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PuppetConf 2014 - Part 2

Day 1

This is our summary of PuppetConf 2014. In our previous post we gave an overview of the contributor summit. This post will provide an overview of the first day of PuppetConf.

As you might expect there were great keynotes with plenty of announcements and too many talks for us to attend. We have provided an outline for all the talks we did attend and links to those we didn’t.


Nearly a Decade of Puppet: What We’ve Learned and Where We’re Going Next – Luke Kanies, PuppetLabs – Slides

The big keynote of the event to kick off the first day from the author of Puppet himself. This was obviously going to be a tweet worthy affair full of photos and big announcements and it did not disappoint.

Native Clients (CFactor + C++ rewrite of agents) are coming in the very near future. This is not only a matter of improving the performance for existing users part of philosophy of PuppetLabs to become ubiquitous across as many devices and platforms as possible. This is one of those improvements that is really setting up PuppetLabs for the future.

Puppet Server (a.k.a the Clojure rewrite). This is PuppetLabs big move away from Ruby on onto the JVM. Being on the JVM means they can slowly rewrite the codebase while also maintaining compatibility thanks to JRuby. They have gained a lot of experience with Clojure thanks to the PuppetDB & TrapKeeper projects and given how successful that project has been it has helped ease many of the fears people have in moving the JVM. Puppet Server is also a self contained application so there is no longer any need to worry about the whole apache/passanger yak shave. There was even a demo on the metrics that are now exposed by Puppet Server – yes you can now plug Puppet into graphite.

There have been plenty of follow-ups on this that you might be interested in reading:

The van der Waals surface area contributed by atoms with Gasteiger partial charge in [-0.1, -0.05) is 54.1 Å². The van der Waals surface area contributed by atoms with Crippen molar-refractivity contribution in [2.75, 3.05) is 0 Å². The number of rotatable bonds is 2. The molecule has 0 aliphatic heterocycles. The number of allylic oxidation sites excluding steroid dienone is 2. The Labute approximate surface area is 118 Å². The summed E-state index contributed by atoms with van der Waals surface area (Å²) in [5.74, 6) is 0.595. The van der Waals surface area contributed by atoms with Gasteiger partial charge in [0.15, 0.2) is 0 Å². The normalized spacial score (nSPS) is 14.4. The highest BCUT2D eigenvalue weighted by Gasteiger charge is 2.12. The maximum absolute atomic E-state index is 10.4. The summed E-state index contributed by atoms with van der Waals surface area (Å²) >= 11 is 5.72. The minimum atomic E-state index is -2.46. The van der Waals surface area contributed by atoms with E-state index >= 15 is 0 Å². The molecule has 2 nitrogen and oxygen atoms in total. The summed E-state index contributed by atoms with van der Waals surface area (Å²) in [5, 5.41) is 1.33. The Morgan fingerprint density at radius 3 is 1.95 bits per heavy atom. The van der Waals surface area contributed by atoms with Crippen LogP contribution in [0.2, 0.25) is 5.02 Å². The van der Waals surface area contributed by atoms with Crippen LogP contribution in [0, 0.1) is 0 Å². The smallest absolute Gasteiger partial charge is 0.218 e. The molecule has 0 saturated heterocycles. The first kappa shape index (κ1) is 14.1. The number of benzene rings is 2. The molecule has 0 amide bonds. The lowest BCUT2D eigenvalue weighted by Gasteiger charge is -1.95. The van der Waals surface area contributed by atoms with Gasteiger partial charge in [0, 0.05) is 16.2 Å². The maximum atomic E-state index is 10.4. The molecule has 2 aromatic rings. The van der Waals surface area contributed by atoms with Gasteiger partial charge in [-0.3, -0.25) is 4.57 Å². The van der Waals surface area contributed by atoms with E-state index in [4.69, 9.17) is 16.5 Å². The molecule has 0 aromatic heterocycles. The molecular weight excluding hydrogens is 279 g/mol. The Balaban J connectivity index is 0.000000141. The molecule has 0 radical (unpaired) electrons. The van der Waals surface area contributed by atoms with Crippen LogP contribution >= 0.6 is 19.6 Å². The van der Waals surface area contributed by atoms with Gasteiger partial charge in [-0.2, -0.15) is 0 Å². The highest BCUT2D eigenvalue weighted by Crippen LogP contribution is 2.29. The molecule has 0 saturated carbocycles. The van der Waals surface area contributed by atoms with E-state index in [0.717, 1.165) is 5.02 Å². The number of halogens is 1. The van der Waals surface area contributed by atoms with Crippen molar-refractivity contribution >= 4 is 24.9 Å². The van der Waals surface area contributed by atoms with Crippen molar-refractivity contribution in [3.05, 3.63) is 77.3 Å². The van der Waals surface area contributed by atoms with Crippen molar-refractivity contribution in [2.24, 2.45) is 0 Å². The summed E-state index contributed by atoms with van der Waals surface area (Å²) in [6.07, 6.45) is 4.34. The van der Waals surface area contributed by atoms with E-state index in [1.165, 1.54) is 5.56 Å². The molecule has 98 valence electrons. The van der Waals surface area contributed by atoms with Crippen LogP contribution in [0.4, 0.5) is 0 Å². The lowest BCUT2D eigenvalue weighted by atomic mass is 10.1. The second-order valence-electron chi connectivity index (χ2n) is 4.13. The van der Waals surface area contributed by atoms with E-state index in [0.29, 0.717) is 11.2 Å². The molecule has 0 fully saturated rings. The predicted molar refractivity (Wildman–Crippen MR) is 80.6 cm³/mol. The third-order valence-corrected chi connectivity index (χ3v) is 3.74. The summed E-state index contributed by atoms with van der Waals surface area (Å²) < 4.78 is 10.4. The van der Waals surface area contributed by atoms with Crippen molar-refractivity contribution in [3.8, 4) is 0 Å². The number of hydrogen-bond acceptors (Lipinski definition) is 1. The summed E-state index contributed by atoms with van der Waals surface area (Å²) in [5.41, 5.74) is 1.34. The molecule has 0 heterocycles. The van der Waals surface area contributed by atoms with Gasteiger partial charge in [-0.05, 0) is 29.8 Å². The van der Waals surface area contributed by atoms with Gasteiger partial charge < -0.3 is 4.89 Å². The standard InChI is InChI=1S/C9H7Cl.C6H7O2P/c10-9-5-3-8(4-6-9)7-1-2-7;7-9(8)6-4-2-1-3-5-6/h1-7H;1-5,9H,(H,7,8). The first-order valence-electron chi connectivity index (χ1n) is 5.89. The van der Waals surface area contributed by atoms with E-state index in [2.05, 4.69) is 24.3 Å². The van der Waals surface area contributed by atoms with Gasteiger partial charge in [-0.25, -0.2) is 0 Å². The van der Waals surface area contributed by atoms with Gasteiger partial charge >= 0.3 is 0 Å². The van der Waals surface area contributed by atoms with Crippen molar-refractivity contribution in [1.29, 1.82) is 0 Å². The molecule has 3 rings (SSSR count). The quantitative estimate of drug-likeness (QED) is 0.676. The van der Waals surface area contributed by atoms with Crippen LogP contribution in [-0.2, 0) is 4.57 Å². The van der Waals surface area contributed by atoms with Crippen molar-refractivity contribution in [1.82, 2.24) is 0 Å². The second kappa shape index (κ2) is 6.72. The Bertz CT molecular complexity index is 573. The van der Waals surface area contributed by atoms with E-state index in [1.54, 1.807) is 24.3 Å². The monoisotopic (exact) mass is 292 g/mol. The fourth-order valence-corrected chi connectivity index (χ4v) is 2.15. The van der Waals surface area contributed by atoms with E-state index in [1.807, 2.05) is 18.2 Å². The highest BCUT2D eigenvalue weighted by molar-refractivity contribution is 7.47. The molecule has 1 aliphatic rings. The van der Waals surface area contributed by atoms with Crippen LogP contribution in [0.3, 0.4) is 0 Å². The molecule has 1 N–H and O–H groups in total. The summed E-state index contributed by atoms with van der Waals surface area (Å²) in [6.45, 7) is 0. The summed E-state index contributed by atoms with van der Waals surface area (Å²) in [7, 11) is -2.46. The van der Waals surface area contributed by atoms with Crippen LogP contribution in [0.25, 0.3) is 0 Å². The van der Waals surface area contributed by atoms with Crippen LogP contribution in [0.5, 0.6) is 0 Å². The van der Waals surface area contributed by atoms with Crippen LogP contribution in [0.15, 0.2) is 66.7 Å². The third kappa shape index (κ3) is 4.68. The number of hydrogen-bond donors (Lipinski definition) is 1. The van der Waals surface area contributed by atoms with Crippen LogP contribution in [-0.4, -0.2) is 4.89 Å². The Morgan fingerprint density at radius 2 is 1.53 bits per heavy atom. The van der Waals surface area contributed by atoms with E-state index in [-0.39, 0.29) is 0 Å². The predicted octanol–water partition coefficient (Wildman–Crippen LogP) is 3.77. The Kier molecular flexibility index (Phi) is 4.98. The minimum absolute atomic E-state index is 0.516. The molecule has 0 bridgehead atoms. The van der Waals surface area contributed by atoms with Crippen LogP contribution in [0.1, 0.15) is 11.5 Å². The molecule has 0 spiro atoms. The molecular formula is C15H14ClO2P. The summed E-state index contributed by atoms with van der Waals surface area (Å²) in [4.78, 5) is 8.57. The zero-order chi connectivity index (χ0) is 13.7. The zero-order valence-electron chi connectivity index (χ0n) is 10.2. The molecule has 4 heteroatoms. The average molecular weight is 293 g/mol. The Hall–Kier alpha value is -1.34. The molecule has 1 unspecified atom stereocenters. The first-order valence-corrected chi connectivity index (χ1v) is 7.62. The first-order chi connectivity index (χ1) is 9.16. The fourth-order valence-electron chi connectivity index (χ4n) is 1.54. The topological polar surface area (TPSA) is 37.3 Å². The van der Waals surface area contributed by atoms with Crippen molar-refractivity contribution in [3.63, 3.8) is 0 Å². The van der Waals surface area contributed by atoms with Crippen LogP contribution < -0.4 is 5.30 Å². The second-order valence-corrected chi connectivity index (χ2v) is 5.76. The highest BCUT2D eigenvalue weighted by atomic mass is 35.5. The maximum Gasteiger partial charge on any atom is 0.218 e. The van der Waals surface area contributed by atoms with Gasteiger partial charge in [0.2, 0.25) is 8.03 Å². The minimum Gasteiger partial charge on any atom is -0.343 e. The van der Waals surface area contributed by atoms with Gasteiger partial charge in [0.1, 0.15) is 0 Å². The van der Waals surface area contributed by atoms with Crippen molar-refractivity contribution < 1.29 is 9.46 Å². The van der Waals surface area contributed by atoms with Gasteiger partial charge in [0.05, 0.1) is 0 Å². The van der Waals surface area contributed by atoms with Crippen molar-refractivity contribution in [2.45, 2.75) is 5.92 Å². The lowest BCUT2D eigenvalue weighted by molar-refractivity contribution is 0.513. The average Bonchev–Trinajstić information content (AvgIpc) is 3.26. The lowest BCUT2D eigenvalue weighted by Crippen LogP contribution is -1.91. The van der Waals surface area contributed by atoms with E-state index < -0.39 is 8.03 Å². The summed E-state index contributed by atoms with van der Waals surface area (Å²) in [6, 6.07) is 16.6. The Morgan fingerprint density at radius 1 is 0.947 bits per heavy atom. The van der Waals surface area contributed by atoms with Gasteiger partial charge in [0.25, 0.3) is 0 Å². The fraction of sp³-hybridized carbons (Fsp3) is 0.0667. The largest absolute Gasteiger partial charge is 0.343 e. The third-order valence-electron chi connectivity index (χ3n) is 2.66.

Puppet Apps was the next big announcement. Puppet Apps is actually a fantastic piece of marketing around the idea that they are refactoring to a more micro-services style approach – splitting up the monolith that is currently the Puppet master into smaller applications that have their own release cadence and can be scaled separately.

The first announcement from the “Apps” initiative is Puppet Node Manager the new node classifier which will roll out in the Q1 of 2015 as an add-on to Puppet Enterprise. Given that Puppet has allowed external node classifiers to be written for a long time now (and there are many open source ones out there) it is good to see PuppetLabs stepping up and trying to own this more and improve the experience.

Another huge announcement (of which we got a preview at the contributors summit) was Puppet Approved Modules. Luke and the rest of PuppetLabs have the huge idea that 80% of what you’re going to want to configure on your systems should be possible with what is available on the forge. Some of the bigger pieces have been covered by the module engineers at PuppetLabs under the existing Puppet Support Modules program. This has been fantastic in driving for consensus around configuration making installation of certain products (like apache) easier for people.

The reality is that if PuppetLabs want to achieve its 80% goal they are are not going to be able to do that with the engineers and resources they have available to them. Nor do they have the expertise to know about all the software out there. This is where the Puppet Approved program comes in. Its aim is to provide the same standard of quality that you see in the Supported modules but for modules written by the community. It is easy for users of the forge to be able to pick out high quality, actively maintained modules and know what they are getting. As a user this is very exciting and as a module author, while there will be plenty of work for me to do, I am glad that the community is moving in this direction.

Speaking of the community, Luke used this opportunity to announce the finalists and the winner of the Most Valued Puppetier (MVP) competition.



The last part of the keynote was talking about some of the wider thoughts as we look to the next ten years of Puppet and what comes next. There is going to be more focus on the ubiquity of Puppet, on devices more network device partners and solving problems like orchestration. The next ten years is going to be about taking Puppet beyond the single node. We are already thinking of machines as cattle and not pets – Puppet should also better reflect that change.